Say What's Wrong and Make It Right
|Posted on 16 September, 2015 at 14:05|
Setting the Mood
1. Do you or your child use a homework timer? If so, does it motivate or upset your child?
2. Do you ask questions to help him discover what works best for him?
For example, "Would it be better if you did the harder subjects first so you have something easy to look forward to?"
3. When your child encounters difficulty with her homework, do you build independence by asking questions rather than giving her the answer?
For example, if your child is asking how to spell a word, you might say, "Write three ways you think it might be spelled and get back to me."
For other blockages ask, "What have you tried already?" "What other ideas do you have?"
When students have said to me, "I don't know."
My response was, "When you say that, your brain goes on vacation. It is your obedient servant. So if you say, 'I'm looking for the answer,' your brain gets busy and comes up with an answer."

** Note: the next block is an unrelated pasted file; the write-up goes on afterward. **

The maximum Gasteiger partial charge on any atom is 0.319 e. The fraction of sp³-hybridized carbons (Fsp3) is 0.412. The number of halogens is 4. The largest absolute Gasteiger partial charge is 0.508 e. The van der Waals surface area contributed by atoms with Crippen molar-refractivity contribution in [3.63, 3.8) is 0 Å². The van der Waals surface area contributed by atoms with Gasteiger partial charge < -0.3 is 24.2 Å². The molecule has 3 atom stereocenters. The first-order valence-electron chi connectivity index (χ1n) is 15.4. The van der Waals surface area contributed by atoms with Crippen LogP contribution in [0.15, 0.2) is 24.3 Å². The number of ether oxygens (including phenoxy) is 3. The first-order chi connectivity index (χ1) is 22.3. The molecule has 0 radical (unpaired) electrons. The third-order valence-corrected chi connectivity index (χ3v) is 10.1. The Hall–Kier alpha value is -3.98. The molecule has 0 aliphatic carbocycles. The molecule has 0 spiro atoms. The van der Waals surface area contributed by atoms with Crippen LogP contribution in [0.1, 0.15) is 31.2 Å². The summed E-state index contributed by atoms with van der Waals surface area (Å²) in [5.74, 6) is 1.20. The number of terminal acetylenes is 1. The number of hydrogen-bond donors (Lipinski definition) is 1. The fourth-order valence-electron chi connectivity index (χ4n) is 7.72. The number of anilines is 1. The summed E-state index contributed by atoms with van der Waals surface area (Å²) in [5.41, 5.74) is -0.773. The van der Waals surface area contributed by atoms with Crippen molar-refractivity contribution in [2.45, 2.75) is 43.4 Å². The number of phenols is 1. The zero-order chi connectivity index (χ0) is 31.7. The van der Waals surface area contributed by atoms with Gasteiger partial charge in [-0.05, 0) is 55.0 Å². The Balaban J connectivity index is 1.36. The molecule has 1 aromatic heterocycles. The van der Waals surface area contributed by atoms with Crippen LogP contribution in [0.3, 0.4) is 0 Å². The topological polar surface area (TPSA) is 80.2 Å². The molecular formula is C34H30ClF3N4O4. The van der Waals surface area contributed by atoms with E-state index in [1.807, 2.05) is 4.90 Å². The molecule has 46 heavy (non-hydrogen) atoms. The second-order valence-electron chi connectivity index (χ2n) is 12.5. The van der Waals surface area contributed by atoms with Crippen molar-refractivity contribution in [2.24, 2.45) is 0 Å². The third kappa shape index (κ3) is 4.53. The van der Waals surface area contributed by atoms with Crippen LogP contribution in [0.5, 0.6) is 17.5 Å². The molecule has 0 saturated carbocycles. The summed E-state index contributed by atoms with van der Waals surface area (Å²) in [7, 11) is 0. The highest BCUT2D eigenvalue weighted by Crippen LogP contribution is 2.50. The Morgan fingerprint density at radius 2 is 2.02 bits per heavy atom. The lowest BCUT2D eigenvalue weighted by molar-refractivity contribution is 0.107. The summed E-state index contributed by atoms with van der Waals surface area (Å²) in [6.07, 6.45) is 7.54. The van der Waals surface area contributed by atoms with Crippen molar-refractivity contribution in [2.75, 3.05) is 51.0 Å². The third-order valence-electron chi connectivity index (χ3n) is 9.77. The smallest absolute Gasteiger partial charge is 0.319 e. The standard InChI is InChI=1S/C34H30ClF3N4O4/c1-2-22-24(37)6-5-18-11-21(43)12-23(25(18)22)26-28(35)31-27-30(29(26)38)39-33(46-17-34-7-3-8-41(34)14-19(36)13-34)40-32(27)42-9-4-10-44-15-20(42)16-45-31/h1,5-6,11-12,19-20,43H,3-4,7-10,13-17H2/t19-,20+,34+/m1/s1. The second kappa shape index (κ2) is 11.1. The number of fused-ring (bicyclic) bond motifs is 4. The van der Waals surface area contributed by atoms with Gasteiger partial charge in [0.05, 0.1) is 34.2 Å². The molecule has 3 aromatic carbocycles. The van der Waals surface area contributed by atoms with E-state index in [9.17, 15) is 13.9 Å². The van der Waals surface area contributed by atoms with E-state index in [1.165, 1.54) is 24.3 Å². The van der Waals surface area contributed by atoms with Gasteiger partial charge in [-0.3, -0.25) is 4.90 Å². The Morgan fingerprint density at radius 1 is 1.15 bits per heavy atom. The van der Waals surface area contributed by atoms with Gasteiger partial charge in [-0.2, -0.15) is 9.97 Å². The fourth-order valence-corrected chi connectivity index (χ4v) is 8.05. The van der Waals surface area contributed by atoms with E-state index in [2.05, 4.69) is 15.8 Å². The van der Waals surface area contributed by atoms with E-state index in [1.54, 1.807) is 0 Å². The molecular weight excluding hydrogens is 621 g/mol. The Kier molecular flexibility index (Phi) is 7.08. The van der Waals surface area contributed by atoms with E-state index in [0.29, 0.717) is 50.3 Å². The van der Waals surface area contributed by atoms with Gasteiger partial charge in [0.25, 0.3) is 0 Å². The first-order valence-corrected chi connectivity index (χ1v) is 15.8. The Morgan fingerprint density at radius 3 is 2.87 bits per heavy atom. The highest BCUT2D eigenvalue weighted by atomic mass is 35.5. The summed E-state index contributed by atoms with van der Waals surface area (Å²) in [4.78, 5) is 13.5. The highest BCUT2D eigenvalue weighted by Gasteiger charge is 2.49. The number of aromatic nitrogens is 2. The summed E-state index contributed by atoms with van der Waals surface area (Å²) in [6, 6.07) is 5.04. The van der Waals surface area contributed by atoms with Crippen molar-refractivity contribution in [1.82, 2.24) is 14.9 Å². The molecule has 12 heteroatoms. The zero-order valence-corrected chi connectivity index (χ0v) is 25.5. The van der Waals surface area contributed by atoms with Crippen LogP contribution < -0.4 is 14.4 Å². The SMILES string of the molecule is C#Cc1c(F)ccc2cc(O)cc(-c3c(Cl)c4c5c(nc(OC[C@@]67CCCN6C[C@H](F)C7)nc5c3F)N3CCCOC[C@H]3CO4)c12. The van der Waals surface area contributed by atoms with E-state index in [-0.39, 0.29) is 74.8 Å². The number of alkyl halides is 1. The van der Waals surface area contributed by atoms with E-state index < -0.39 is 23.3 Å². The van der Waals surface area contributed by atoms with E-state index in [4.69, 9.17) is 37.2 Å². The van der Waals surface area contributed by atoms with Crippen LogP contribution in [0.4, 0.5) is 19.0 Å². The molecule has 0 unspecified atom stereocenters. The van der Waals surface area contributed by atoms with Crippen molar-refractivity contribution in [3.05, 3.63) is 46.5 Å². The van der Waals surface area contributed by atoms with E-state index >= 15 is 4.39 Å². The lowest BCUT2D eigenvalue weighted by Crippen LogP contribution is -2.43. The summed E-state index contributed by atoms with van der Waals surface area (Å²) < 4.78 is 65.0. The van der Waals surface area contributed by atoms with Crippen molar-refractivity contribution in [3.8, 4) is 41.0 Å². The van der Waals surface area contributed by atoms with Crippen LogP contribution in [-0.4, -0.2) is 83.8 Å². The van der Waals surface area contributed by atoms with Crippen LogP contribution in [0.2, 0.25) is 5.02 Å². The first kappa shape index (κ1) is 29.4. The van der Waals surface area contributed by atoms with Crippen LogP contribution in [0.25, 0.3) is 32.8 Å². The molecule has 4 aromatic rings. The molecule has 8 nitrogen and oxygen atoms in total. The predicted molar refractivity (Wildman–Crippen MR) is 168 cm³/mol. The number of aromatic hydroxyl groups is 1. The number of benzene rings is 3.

Because this was my consistent stance, it wasn't long before students replaced "I don't know" with:
" I'm looking for the answer."
" Let me see what I can figure out."
"I'm working on it."
4. Do your child and you go over the homework together to:
- reinforce it's importance?
- encourage proofreading? "Your math is perfect except for two problems in the last row. Can you find the ones I am talking about?"
5. Do you praise your children for their persistence and concentration when they have completed their homework?
6. Do you reinforce the importance of effort because the brain is like a muscle? Effort is the exercise that stimulates growth of the brain.
As always, I look forward to hearing from you. I love hearing what worked, how you modified a suggestion to work better for your children, and any other ideas that have added to a Harmonious Homework Homefront.